Among the other specific disclosures rejected by the Court was a supplemental disclosure providing background information about the fact that MMM management had discussed how the merger would affect the company’s forecasts appeared. Justice Kornreich deemed this a “tell me more” disclosure that was not material and would not have provided useful information to shareholders.[xiii] According to the Commercial Division, the focus of a disclosure should be whether “there is good reason to believe the merger price is fair” – an inquiry that the largest shareholders had answered in the affirmative by voting to support the MMM-TXI merger.[xiv] This aspect of the City Trading decision suggests that courts may consider the outcome of the merger vote and behavior of large institutional investors in determining whether a disclosure would have in fact been useful.
After concluding that the agreed-upon disclosures were not material, the Court then proceeded to apply the Gordon factors to review the agreed settlement. In applying the first Gordon factor, i.e., likelihood of success, the Commercial Division concluded that there was “zero doubt” that it would have granted a motion to dismiss the complaint in the case.[xv] The second factor, support of the parties, also weighed against settlement because only the named plaintiff supported the settlement and large institutional shareholders objected to the settlement (and the promised attorneys’ fees). Justice Kornreich noted that there “surely [is] a middle ground between rubber stamping settlements and requiring a [Delaware] Trulia-like heightened showing.”[xvi] Justice Kornreich underscored the “frivolous tactics” and “frivolous nature of this case” in finding that factors three (judgment of counsel), four (bargaining in good faith), and five (issues of law and fact) also weighed against approval.[xvii] Finally, the Court concluded that the proposed settlement was not in the best interests of the settlement class or of the corporation—the supplemental disclosures did not leave the shareholders in a better position and were, in fact, “net losers” and the “only winners are the lawyers.”[xviii]
In rejecting approval of the settlement, Justice Kornreich also distinguished two recent cases applying the Gordon disclosure standard. In Saska v. Metro. Museum of Art, 54 N.Y.S.3d 566, 571-72 (Sup. Ct., N.Y. Co. 2017), another decision by Justice Kornreich, the Commercial Division approved a settlement providing for disclosures to museum patrons about the museum’s admission policy. [xix] Justice Kornreich noted that this case did not have any bearing on merger-related disclosures and that the court approving the new museum signage had concluded that the disclosure would provide a benefit to the public.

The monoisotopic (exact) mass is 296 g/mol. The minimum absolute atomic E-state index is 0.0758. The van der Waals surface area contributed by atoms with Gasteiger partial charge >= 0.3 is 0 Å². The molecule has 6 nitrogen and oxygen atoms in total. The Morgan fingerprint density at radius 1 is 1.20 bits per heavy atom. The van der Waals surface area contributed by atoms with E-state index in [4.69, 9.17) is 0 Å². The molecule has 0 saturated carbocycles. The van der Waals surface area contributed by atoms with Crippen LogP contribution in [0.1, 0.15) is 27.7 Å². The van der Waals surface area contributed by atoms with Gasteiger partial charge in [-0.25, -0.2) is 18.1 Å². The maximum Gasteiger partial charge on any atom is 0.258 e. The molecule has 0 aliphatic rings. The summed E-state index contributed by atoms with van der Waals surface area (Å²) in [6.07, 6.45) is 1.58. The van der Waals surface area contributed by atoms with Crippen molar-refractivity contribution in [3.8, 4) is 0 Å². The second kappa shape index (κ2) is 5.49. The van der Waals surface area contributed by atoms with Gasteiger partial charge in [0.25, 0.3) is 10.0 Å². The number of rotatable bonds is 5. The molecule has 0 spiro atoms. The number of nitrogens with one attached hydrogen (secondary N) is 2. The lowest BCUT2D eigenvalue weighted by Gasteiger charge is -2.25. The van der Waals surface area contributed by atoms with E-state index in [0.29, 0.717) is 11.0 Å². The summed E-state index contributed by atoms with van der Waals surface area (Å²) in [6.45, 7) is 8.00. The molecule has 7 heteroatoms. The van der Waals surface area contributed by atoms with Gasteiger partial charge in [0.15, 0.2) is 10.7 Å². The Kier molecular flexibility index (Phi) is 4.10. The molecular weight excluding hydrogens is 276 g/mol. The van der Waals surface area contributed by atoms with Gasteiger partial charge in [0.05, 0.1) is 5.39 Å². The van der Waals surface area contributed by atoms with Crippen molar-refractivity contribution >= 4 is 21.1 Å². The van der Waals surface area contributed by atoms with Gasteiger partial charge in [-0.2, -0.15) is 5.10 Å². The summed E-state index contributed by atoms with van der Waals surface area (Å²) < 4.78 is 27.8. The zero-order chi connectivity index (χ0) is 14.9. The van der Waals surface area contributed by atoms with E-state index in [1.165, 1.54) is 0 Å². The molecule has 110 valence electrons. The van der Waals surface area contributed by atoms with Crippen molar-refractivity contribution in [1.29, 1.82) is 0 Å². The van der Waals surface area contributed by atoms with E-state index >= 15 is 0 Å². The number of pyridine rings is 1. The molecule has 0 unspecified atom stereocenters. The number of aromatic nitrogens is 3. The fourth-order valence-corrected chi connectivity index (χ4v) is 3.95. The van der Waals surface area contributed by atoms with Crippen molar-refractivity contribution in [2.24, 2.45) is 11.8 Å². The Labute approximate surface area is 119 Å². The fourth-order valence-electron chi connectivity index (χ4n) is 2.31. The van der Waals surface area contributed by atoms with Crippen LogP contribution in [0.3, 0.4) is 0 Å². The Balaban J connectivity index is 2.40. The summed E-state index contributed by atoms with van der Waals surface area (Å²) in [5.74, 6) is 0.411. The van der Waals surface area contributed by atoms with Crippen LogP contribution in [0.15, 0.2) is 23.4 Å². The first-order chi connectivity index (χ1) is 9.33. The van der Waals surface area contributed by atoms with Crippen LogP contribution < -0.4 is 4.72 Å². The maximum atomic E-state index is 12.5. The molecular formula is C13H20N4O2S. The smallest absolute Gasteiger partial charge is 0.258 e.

The other case was Roth v. Phoenix Cos., 50 N.Y.S.3d 835 (Sup. Ct., N.Y. Cnty. 2017), another Justice Kornreich opinion. In that case, the Commercial Division approved the settlement of a lawsuit challenging a going private transaction. [xx] Justice Kornreich distinguished Roth, citing the Roth court’s analysis that the settlement “lack[ed] the pernicious indicia of a frivolous ‘strike suit’ seeking a ‘merger tax.’”[xxi] She noted that the Roth disclosures were useful and beneficial because they provided financial transparency to bondholders of the company and preserved their rights to disclosures going forward.
If City Trading is any indication, the fears of practitioners that New York is “racing to the bottom” in its scrutiny of class settlements may be misplaced. Justice Kornreich’s analysis hews closely to Delaware law on materiality, even though the Court ultimately applied the First Department’s Gordon factors to evaluate the agreed settlement.
It is also noteworthy that as part of a threshold choice of law question, Justice Kornreich held that where “a New York court is called upon to approve a settlement of a class action concerning claims governed by the internal affairs of a Delaware corporation . . . New York’s settlement approval factors should be applied, while the merits of the underlying claims are governed by Delaware law.” [xxii] In practice, this means that Delaware law, or the law of the state of incorporation will decide the applicable materiality standard, and that the New York settlement approval factors are only applied after the disclosures have been found to be material or immaterial. For this reason, the materiality standard under Delaware and federal law may still be relevant even in cases that are brought, and perhaps settled, in New York courts.